As a self-professed social networking junkie, I proudly accept my role on the team of users who don’t really care how “popular” they are on social networking sites. But for other folks, being well-received on Facebook, Twitter, Tumblr, etc. is a matter of life and death. Even the slightest hint of dwindling popularity (in the form of being ‘unfriended’ on Facebook, ‘unfollowed’ on Twitter, etc.) can be cause for concern for certain folks. To some users, it would represent a personal diss, a lack of acceptance, or sign of animosity.
I can’t say I blame you, and I assure you that I’m not casting judgement. In fact, for a while even I used the Twitter service “Who Unfollowed Me” to track people who either stopped following me, never followed me at all, or who didn’t following me back. So please believe me when I say, I get it. So much so, that your brave and intrepid host would like to offer you a solution. Like anything, this may require some work. But here are a few ways to keep your circle of social networking friends intact (if that kind of thing interests you):
(1) Avoid discussing polarizing topics: Simply put, issues of race, religion, politics, society (Hello? All the stuff I talk about here) should be avoided at all costs if you want to keep the community of people you have and possibly gain more followers. You know how they say never to discuss hard-hitting topics at work? The same rule applies for social networking. Some of these topics can clear the room faster than a person living on steady diet of the “musical fruit.”
(2) Avoid posting too much of nothing: If you did an informal poll of social networking users, I’d bet one their biggest peeves would be incessant and pointless posting. Look, nobody likes to have their timelines and newsfeeds flooded with posts about your favorite TV show, your score on Bejeweled, how many miles you ran that day, or pictures of your food. In fact – true story – a guy unfollowed me on Twitter because he said I posted too many tweets about one of my favorite shows, The Walking Dead. It’s not like we were actually friends in real life and I didn’t exactly follow him much online (OK, I didn’t follow him at all. Sue me.), so the loss didn’t affect me either way. But, again, other users might not be as dismissive about it as I am.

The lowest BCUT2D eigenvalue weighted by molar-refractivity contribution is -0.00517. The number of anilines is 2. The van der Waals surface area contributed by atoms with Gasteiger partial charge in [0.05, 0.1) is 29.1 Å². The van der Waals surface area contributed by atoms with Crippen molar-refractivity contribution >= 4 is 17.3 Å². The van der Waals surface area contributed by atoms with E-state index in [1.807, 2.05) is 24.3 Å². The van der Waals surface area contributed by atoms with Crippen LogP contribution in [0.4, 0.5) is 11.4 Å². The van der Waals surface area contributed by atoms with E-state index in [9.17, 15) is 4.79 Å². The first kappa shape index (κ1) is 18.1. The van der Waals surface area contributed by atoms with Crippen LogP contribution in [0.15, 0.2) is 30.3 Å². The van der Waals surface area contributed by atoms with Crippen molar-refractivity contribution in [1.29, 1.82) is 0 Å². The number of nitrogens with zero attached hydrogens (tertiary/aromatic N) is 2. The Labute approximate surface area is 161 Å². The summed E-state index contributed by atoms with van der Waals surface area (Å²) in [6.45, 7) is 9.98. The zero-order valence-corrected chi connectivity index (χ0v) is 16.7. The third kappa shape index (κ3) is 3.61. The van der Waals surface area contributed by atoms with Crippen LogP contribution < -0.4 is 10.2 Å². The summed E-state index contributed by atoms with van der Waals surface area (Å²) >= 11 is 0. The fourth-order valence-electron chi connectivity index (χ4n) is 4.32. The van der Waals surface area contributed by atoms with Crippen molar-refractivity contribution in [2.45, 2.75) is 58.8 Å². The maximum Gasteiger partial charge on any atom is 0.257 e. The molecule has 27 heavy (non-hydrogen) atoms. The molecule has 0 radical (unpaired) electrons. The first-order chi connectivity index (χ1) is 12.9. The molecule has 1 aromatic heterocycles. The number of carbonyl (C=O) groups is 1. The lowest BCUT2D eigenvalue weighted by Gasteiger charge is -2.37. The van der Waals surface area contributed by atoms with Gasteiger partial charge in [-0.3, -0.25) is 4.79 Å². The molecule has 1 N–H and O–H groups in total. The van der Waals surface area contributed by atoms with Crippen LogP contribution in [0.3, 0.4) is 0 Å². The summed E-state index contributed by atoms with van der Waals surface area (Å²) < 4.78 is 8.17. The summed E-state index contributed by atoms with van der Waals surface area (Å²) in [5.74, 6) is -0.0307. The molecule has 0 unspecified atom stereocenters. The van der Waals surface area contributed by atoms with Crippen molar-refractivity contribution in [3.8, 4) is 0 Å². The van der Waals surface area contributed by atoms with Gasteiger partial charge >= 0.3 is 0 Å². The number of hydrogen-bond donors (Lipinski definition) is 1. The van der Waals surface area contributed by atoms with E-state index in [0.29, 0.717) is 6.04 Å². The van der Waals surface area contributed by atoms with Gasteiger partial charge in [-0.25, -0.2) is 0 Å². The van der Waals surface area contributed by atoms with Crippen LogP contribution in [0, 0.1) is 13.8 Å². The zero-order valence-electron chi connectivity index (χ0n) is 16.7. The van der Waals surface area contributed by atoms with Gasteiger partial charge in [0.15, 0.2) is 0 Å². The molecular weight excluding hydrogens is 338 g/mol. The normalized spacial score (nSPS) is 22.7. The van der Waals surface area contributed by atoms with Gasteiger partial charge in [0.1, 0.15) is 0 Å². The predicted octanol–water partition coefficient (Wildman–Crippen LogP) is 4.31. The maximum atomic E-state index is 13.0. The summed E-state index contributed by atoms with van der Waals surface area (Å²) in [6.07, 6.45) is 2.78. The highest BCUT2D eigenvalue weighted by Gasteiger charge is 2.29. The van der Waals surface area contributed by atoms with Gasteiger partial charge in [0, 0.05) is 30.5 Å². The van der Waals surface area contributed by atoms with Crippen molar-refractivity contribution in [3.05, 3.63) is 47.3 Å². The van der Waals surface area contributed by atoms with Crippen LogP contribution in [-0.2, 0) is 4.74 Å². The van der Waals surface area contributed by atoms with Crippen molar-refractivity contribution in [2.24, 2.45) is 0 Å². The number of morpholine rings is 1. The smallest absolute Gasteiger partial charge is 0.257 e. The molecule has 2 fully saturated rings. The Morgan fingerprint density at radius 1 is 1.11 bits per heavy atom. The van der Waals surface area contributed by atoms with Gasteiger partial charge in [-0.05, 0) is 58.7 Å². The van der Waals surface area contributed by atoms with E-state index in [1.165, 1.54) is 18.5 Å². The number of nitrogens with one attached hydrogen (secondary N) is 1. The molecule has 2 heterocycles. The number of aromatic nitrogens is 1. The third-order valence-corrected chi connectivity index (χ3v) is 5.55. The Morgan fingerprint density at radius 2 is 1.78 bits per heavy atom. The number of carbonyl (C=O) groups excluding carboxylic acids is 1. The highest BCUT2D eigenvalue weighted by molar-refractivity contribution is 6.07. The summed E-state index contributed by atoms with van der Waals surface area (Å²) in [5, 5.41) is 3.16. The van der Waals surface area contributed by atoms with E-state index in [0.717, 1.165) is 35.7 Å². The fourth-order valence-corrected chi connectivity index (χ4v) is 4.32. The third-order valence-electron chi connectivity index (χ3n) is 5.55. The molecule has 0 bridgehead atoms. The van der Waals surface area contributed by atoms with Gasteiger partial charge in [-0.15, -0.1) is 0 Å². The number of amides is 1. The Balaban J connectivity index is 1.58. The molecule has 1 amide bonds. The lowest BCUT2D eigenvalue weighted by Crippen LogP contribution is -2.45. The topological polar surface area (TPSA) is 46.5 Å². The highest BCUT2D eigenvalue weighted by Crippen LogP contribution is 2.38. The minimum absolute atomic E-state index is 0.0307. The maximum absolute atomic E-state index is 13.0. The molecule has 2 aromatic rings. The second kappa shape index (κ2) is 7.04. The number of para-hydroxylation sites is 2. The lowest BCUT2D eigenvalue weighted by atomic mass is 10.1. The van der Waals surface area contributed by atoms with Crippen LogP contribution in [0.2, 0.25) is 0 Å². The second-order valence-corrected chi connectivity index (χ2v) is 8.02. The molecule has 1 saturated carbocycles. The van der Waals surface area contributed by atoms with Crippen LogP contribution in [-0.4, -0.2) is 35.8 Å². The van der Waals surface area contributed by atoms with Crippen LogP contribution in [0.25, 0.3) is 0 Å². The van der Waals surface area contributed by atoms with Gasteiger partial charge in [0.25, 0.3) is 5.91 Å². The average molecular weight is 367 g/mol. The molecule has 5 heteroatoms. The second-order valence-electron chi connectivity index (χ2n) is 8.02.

(3) Avoid posting crude and offensive material: Well, that should go without saying. Folks posting material laced with racism, sexism, homophobia, etc. are sure to draw attention. But immediately after that, one should expect to draw opposition and – ultimately – disassociation. There’s a reason why Westboro Baptist Church is one of the most hated institutions in the world. It’s not because their cooking.
(4) Avoid being too “goody goody”: Wait a second, Andre. Are you really implying that – in this world of sick and cynical people – being good is a bad thing? For the world’s sake? Of course not. For the sake of social networking? Absolutely. Posting your “Bible Verse of the Day”, cutesy memes with cats and newborn babies, or glittery images imploring a person to “Do a Happy Dance” are signatures of beautifully-souled people (who just happen to live on an otherwise rotten planet). But it’s also a way to get people to unfriend you (see point #2). Often though, to avoid the guilty feeling of unfriending a positive person like you, folks will probably just hide your content from their timeline. Look at it this way, try to avoid being on the extreme opposite side of the jerks from point #3. Find a happy medium, not a happy dance.
(5) Avoid displaying and enabling drama/foolishness: A while ago, I wrote a post warning folks about the perils of feeding the monster of Facebook foolishness. That message is just as pertinent today as it ever was. This applies to just about any manifestation of foolishness you can imagine: stalking people online, creating and perpetuating beefs, playing the role of a drama king/queen to compensate for an otherwise boring life, fishing for compliments, etc. Stop it. It makes you look like you’re 12 years old. Stop it. Seriously, stop it.
(6) Do nothing. Just be yourself: What does this mean? Just what it says. Sometimes there’s nothing you can do to avoid being unfriended. Maybe that person just doesn’t like you. It happens. I always believed that if every single person in the world liked you, you’re doing something wrong. In life, we’re all bound to having a few people who dislike us for no other reason except because we exist. Try not to harbor on it too much. Maybe they’re just not that into you.
So, what do you think? Do you agree? Disagree? Anything else you can add? If so, the floor is yours. You know what to do!
P.S. OK, I lied a little bit. While I don’t care who follows me on Facebook or Twitter, I’m pretty sensitive about my blog. Don’t unsubscribe, bro!